Connexxion, the Canberra business behind Virtual Warehouse, has been in touch with governments and private sector organisations around Australia to discuss the potential benefits of implementing the solution both in Australia and in developing nations. Consultation has been undertaken relating to various markets, including Victoria’s medicinal cannabis industry, fisheries, oysters, logging and timber products, domestic and international grain, and even live export.
The solution works by allowing large scale aggregators, including governments, to track the origin of a commodity, separate quantities of boutique commodities, record quality test results, review global supply and demand, and predict shortages and surpluses.
Meanwhile, Silo Bags can be used to store up to 275 tonnes of grain, forage, dried fruit or other commodities in a pest free environment for 24 months without the need for permanent infrastructure or costly individual packaging. The bags can then be emptied completely or in sections as demanded by the market.
Combined, these solutions are capable of providing transparency and trade certainty to domestic and international commodity markets. Flexible storage solutions allow aggregators to maintain stock levels appropriate to their local markets, confident in the knowledge that the commodity is safe, dry and sustainable.
Eliminating food losses could also have other positive effects. Utilising land currently used exclusively for food production for other uses will assist developing nations to find more land for residential and commercial use. That land could also be used to keep livestock, enable reforestation activities, or for a range of other alternative uses.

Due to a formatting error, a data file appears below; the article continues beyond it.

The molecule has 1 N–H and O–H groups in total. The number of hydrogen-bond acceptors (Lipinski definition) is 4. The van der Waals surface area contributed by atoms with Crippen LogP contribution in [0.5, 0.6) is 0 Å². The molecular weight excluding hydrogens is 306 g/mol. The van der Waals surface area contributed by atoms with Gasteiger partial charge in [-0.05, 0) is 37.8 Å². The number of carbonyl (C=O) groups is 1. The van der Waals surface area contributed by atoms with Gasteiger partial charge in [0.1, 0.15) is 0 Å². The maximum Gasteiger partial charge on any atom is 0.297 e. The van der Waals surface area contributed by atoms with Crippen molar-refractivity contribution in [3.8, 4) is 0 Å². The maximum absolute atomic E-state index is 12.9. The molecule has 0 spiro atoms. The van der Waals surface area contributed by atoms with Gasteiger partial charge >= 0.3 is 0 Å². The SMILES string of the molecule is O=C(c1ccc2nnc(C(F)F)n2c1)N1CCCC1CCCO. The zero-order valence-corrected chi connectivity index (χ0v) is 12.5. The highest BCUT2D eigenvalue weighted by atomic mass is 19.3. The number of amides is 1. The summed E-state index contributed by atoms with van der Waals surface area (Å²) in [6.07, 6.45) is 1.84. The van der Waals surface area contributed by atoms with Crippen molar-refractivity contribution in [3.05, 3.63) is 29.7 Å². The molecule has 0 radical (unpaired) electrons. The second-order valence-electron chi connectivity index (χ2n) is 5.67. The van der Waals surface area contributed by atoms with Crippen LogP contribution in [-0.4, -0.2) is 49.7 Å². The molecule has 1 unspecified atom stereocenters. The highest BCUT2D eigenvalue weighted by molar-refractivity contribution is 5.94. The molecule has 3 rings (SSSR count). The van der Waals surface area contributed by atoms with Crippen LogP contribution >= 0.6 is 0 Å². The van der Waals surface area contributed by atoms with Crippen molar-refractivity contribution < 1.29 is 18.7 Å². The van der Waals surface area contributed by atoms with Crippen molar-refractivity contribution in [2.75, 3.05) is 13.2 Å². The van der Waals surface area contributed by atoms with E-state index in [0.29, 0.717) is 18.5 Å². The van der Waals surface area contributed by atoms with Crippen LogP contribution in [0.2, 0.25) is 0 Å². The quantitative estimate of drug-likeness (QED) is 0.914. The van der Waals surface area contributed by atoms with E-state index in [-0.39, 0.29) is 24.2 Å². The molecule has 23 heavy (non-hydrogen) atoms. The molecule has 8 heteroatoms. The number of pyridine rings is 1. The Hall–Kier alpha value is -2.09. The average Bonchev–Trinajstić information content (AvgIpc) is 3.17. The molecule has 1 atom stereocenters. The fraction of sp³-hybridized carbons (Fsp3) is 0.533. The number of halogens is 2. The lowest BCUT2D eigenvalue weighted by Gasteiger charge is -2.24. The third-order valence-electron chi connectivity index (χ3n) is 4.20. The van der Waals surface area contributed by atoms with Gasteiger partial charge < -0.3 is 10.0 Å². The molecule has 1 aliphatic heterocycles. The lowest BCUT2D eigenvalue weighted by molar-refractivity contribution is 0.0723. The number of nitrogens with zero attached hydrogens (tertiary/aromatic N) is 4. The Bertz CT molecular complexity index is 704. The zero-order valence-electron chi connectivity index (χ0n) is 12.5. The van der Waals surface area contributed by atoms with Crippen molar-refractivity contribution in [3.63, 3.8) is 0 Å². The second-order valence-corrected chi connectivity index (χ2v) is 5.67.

Providing semi-subsistence farmers in developing nations, such as Fiji, with a local aggregation site could assist them to increase their technical efficiency from the current level of 72 per cent. This would improve the livelihoods of those farmers and their families while ensuring that the food does not go to waste.
While there is a long way to go before food losses are completely eliminated around the world, these two SMEs are leading the way in their fields and have taken large steps towards that eventual outcome.
Throughout the Virtual Warehouse development process, Connexxion has engaged in consultation with the agriculture and Not for Profit sectors and is always seeking input on the potential of this ground breaking product.
Visit www.cxxvirtualwarehouse.com for further information or call Mitchell Westra 02 6262 6288.
Connexxion is also a national provider of Enterprise Resource Planning (ERP), custom software and applications, and IT support services. Visit www.connexxion.com.au to see how Connexxion can support your NFP vision.
For more information about Silo Bags go to www.silobagsinternational.com.